Welcome, fellow Jedi!

by Tom Gaylord
Writing as B.B. Pelletier

This report covers:

  • Back in the day
  • Parallax
  • Twist rate and rifling styles
  • Velocity versus accuracy
  • Oh, how far we have come!

I was going to show you a brand new spotting scope today, but something came up that I want to address. I don’t always respond to your comments these days — there are simply too many of them for me to cover. But I at least scan all of them and I read many of them.

Yesterday it dawned on me as I was reading the comments — many of you are ready to take your test to become full-fledged Jedi knights! A few may even go on to become Jedi masters. Well done, my enthusiastic Padawan learners!

Whenever I write about a technical subject I cringe, thinking of all the questions it will bring. That used to be bad, because I had to answer each any every question myself. But that isn’t the case anymore. I have been following conversations between Bulldawg76, GunFun1 and ChrisUSA and I am amazed at the level of expertise being displayed. I remember when each of them first started commenting on the blog, and they don’t seem like the same people anymore.

read more


FWB P44 10-meter target pistol: Part 2

by Tom Gaylord
Writing as B.B. Pelletier

FWB P44
FWB P44 target pistol is Tom Gaylord’s dream airgun!

FWB P44 10-meter target pistol: Part 1
Morini 162MI Part 1
Morini 162MI Part 2
Morini 162MI Part 3

This report covers:

  • RWS R10 Pistol pellets
  • Read the manual
  • Backup
  • Adjusting the velocity
  • RWS R10 Match
  • Sig Sauer Match Ballistic Alloy pellets
  • Qiang Yuan Olympic pellets
  • Gages don’t agree
  • Summary

It took me a while to get back to this pistol. First there was the filming of American Airgunner, then I had the incident with the retina detachment. But I’m back at it today. Just as a reminder — this isn’t just a test of this one pistol — I’m also comparing it to the Morini 162MI 10-meter target pistol I tested for you earlier this year. That’s why I have linked to that series at the top of the report.

read more


The rise of the accurate pellet: Part 3

by Tom Gaylord
Writing as B.B. Pelletier

A history of airguns

Part 1
Part 2

This report covers:

  • Up to this point
  • What came next?
  • Head size
  • Enter the Pelletgage
  • High-performance expanding pellets
  • Solid “pellets”
  • Lead-free pellets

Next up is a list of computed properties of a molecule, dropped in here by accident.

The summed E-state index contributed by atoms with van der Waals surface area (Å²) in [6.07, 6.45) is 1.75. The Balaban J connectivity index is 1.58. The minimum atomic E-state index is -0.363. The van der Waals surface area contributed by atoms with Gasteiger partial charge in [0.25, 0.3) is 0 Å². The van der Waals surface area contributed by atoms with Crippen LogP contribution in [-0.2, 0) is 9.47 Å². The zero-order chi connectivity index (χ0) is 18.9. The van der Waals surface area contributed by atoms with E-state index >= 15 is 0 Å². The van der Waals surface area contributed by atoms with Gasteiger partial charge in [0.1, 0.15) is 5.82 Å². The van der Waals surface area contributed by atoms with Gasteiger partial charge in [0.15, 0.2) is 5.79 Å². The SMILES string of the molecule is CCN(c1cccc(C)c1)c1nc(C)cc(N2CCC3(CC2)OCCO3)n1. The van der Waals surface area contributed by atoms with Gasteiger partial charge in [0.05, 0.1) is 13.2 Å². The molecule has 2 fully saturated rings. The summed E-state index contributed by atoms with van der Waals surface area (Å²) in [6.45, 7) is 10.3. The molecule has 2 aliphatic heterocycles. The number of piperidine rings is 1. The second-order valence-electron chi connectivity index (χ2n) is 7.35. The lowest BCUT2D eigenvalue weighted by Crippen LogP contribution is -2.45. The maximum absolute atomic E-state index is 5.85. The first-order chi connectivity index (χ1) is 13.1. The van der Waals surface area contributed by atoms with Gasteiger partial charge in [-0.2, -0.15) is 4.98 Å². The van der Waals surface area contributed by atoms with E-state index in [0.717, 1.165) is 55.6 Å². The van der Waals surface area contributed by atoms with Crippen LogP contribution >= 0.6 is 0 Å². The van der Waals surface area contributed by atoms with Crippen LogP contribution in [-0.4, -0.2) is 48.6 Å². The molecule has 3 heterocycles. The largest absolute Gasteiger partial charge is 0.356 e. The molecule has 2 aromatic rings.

• Conclusion

I bet some of you didn’t realize there was so much to making pellets accurate, did you? This is the third installment of this report and we still have some ground to cover.

Up to this point

To summarize, we have learned that the introduction of the diabolo shape made pellet more accurate than ever before and ushered in the age of the accurate airgun. But after that first surge of advancement, pellet makers didn’t really forge ahead. They were comfortable just making diabolo (wasp-waisted, hollow-tailed) pellets. It wasn’t until 60 more years passed that they began to question whether there was more that could be done.

read more


The rise of the accurate pellet: Part 2

by Tom Gaylord
Writing as B.B. Pelletier

A history of airguns

Part 1

This report covers:

  • Crosman ashcan
  • Other pellets were similar
  • Competition improves things
  • Better pellets were needed!
  • Molecular level!
  • Crosman Premier!
  • Many improvements

Before we start, I have a couple things. Several readers wondered how I could see my computer screen while looking straight down. So I decided to show you.

This chair is offered by Comfort Solutions in Jupiter, FL. It was designed just for the operation I had and has a success rate over 90 percenrt, compared to 60 percent without it. I don’t want to lose my eye, so it was a no brainer. If you are interested, see it at www.facedownsolutiuons.com.

I initially rented it, but this chair is so comfortable that I bought it to use from now on. I will switch between an office chair and this one to ease back strain.